Celebrating Christmas in France is a joyful experience steeped in rich traditions. Many of them are recognizable to us, as our Christmas traditions are European in origin. Read on to see how many of these traditions are common in your home. And maybe adopt some new ones that seem particularly tasty (Bûche de Noël, anyone?).
Celebrating Christmas in France is a joyful experience steeped in rich customs and traditions. Many of the traditions are centered around food, family, charity and the story of the Nativity.
Most French homes display la crèche; a Nativity scene at the heart of the Christmas celebration. The scene’s clay figurines symbolize the Holy Family, saints, the magi, shepherds, as well as more contemporary community characters like policemen and bakers.
On Christmas Eve, children place their shoes by the fireplace in hopes that Santa Claus, or Père, or Papa, Noël will fill them with gifts.
In the eastern regions of France, Père Noël may be seen with his helper Père Fouettard, who keeps the naughty or nice list and delivers spankings to those less-deserving children.
In 1962, France passed a law that anyone writing a letter to Père Noël must receive a reply. We are not sure who enforces this law, or who answers all the letters.
Overnight, the sapin de Noël, or Christmas tree, is magically decorated with small gifts, candies and fruit. And mistletoe is a common site in French homes, hanging from door frames as a promise of good luck for all who pass under it.
Out in the street, actors and puppeteers reenact the Nativity story, and shop windows are colorfully decorated, often containing a sapin de Noël and la crèche. Families and friends exchange small gifts and celebrate with elaborate dinners and parties.
The Christmas Feast
Le Réveillon is a traditional late night feast or party held when families return from la Messe de Minuit (Midnight Mass) on Christmas Eve. While the food tradition varies from region to region, the meal is full of lavish delicacies including oysters, foie gras, escargot and roasted fowl. Le Réveillon feast is traditionally accompanied by wines such as Anjou, Champagne, Muscadet, and Sauternes. Dessert always includes la Bûche de Noël, or Yule Log, a cylindrical sponge cake filled and frosted with chocolate buttercream.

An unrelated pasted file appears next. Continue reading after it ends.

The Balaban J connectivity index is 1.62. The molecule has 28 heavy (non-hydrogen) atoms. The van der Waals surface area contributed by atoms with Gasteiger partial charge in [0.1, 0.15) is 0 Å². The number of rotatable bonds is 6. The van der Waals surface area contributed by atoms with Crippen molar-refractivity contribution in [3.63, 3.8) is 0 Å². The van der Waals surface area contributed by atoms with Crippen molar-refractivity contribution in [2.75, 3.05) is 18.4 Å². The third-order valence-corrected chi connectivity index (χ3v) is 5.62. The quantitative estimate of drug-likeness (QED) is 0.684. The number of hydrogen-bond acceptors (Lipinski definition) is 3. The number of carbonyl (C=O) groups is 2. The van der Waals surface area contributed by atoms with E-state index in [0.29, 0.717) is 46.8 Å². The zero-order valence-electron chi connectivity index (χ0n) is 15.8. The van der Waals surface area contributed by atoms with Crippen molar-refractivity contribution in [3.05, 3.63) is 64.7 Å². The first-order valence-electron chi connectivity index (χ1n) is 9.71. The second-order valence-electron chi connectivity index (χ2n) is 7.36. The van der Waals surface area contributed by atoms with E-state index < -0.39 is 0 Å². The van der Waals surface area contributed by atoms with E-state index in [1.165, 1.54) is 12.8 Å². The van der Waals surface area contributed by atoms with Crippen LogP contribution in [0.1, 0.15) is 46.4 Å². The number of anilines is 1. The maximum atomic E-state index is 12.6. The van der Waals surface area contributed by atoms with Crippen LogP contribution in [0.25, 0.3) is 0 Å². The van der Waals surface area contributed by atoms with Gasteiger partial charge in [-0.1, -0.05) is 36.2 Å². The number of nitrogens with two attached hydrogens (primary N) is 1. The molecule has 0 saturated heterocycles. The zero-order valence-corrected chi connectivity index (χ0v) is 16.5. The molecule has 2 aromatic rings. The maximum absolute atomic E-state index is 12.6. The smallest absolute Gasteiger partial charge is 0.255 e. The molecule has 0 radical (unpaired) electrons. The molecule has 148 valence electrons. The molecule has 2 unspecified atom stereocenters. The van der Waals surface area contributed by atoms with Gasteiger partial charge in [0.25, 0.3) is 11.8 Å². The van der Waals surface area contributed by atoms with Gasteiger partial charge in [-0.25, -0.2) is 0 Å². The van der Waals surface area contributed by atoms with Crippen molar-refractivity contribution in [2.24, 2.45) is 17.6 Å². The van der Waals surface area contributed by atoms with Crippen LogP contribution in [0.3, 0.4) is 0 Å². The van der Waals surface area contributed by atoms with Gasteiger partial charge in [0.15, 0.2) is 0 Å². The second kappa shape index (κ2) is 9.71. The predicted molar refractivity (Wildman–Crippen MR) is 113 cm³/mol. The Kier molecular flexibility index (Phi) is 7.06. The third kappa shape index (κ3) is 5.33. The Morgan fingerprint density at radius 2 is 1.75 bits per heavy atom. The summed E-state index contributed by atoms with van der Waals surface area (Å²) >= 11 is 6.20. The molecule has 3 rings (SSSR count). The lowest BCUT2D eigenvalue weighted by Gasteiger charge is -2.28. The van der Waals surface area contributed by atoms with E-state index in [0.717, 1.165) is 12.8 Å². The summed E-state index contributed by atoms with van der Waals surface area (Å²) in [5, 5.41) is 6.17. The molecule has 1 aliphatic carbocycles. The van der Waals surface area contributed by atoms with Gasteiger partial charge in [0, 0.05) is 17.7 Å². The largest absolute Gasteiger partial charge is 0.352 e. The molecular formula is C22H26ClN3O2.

Photo: Christopher Testani, Bon Appetit – recipe here.
Regional Christmas Meals in France
In the Alsace Region of Northwestern France, a traditional meal is stuffed goose served with sauerkraut, foie gras, warm mulled wine, pain d’épices (gingerbread), and bredeles— Christmas cookies typically flavored with anise, cinnamon, or orange. We have an Alsatian goose recipe here.
In the Dijon and Burgundy regions of central France, the Christmas dinner is a turkey stuffed with chestnuts and accompanied by a Volnay or Bourgogne Hautes-Côtes de Beaune wine, foie gras, finishing with la Bûche de Noël for dessert.
In Provence, Le Réveillon concludes with the presentation of the 13 desserts that represent Jesus and the Twelve Apostles. These confectioneries include dried fruits and nuts, pain d’epices, La Bûche de Noël, pompe à l’huile, a flavored bread consisting of orange flower water and olive oil, and Calissons d’Aix, a marzipan pastry topped with a sugar icing.
In the Southwest, you might find a special dish called Figuigers. In the region that brought you foie gras, this is a duck fed on figs for the last two weeks of its life, then completely deboned and stuffed with a whole lobe of foie gras.
Home for Christmas Dinner
We can help you feast like the French with foie gras, a goose, French caviar, olive oil and chestnuts, or even a cassoulet, made with our handy recipe kit. And there are always French Kisses, plump, juicy prunes marinated in Armagnac and filled with mousse of foie gras … serve them near the mistletoe.